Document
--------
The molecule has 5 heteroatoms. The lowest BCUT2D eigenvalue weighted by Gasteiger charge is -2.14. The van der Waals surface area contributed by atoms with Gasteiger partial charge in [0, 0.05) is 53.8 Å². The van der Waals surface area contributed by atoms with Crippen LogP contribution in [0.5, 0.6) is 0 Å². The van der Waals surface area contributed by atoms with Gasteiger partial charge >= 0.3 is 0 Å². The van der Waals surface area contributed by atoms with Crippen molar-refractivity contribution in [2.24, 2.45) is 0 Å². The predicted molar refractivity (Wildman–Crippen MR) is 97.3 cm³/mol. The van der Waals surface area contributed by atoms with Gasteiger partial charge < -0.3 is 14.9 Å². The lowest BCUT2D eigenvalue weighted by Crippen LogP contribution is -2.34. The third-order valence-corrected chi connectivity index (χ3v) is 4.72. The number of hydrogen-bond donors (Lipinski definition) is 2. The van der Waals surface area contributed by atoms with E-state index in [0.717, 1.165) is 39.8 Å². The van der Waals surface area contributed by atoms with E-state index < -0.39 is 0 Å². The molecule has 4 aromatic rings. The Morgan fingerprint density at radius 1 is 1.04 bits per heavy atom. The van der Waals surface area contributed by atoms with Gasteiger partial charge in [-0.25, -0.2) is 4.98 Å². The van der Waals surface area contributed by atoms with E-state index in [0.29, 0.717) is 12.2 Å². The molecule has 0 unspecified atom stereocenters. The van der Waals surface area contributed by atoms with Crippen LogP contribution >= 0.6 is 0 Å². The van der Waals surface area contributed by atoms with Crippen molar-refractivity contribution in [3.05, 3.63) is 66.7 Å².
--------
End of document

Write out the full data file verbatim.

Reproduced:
The molecule has 5 heteroatoms. The lowest BCUT2D eigenvalue weighted by Gasteiger charge is -2.14. The van der Waals surface area contributed by atoms with Gasteiger partial charge in [0, 0.05) is 53.8 Å². The van der Waals surface area contributed by atoms with Crippen LogP contribution in [0.5, 0.6) is 0 Å². The van der Waals surface area contributed by atoms with Gasteiger partial charge >= 0.3 is 0 Å². The van der Waals surface area contributed by atoms with Crippen molar-refractivity contribution in [2.24, 2.45) is 0 Å². The predicted molar refractivity (Wildman–Crippen MR) is 97.3 cm³/mol. The van der Waals surface area contributed by atoms with Gasteiger partial charge < -0.3 is 14.9 Å². The lowest BCUT2D eigenvalue weighted by Crippen LogP contribution is -2.34. The third-order valence-corrected chi connectivity index (χ3v) is 4.72. The number of hydrogen-bond donors (Lipinski definition) is 2. The van der Waals surface area contributed by atoms with E-state index in [0.717, 1.165) is 39.8 Å². The van der Waals surface area contributed by atoms with E-state index < -0.39 is 0 Å². The molecule has 4 aromatic rings. The Morgan fingerprint density at radius 1 is 1.04 bits per heavy atom. The van der Waals surface area contributed by atoms with Gasteiger partial charge in [-0.25, -0.2) is 4.98 Å². The van der Waals surface area contributed by atoms with E-state index in [0.29, 0.717) is 12.2 Å². The molecule has 0 unspecified atom stereocenters. The van der Waals surface area contributed by atoms with Crippen LogP contribution >= 0.6 is 0 Å². The van der Waals surface area contributed by atoms with Crippen molar-refractivity contribution in [3.05, 3.63) is 66.7 Å².